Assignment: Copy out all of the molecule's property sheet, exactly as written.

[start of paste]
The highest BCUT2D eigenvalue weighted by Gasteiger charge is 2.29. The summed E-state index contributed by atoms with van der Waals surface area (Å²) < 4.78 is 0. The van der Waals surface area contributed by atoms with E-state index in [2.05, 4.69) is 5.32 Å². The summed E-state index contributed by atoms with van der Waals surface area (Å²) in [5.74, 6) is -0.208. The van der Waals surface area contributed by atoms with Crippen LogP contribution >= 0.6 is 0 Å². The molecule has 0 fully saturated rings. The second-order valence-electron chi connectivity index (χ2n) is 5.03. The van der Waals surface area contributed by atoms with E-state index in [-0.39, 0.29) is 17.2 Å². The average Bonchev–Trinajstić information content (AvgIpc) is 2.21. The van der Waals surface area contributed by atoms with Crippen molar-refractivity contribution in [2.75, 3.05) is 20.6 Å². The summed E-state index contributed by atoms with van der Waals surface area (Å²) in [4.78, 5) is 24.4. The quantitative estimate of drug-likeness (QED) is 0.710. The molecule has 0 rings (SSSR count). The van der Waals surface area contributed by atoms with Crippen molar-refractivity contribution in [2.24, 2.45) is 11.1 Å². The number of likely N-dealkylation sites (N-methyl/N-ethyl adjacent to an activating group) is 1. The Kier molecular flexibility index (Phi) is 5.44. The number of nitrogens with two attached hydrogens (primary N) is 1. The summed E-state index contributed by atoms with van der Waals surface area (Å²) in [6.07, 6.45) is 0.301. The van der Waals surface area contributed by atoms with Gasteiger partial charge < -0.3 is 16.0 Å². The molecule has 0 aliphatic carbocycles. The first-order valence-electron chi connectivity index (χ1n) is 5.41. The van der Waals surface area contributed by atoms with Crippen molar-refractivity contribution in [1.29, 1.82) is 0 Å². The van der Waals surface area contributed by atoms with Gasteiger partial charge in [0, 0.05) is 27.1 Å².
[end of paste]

The highest BCUT2D eigenvalue weighted by Gasteiger charge is 2.29. The summed E-state index contributed by atoms with van der Waals surface area (Å²) < 4.78 is 0. The van der Waals surface area contributed by atoms with E-state index in [2.05, 4.69) is 5.32 Å². The summed E-state index contributed by atoms with van der Waals surface area (Å²) in [5.74, 6) is -0.208. The van der Waals surface area contributed by atoms with Crippen LogP contribution >= 0.6 is 0 Å². The molecule has 0 fully saturated rings. The second-order valence-electron chi connectivity index (χ2n) is 5.03. The van der Waals surface area contributed by atoms with E-state index in [-0.39, 0.29) is 17.2 Å². The average Bonchev–Trinajstić information content (AvgIpc) is 2.21. The van der Waals surface area contributed by atoms with Crippen molar-refractivity contribution in [2.75, 3.05) is 20.6 Å². The summed E-state index contributed by atoms with van der Waals surface area (Å²) in [4.78, 5) is 24.4. The quantitative estimate of drug-likeness (QED) is 0.710. The molecule has 0 rings (SSSR count). The van der Waals surface area contributed by atoms with Crippen molar-refractivity contribution in [2.24, 2.45) is 11.1 Å². The number of likely N-dealkylation sites (N-methyl/N-ethyl adjacent to an activating group) is 1. The Kier molecular flexibility index (Phi) is 5.44. The number of nitrogens with two attached hydrogens (primary N) is 1. The summed E-state index contributed by atoms with van der Waals surface area (Å²) in [6.07, 6.45) is 0.301. The van der Waals surface area contributed by atoms with Gasteiger partial charge < -0.3 is 16.0 Å². The molecule has 0 aliphatic carbocycles. The first-order valence-electron chi connectivity index (χ1n) is 5.41. The van der Waals surface area contributed by atoms with Crippen molar-refractivity contribution in [1.29, 1.82) is 0 Å². The van der Waals surface area contributed by atoms with Gasteiger partial charge in [0, 0.05) is 27.1 Å².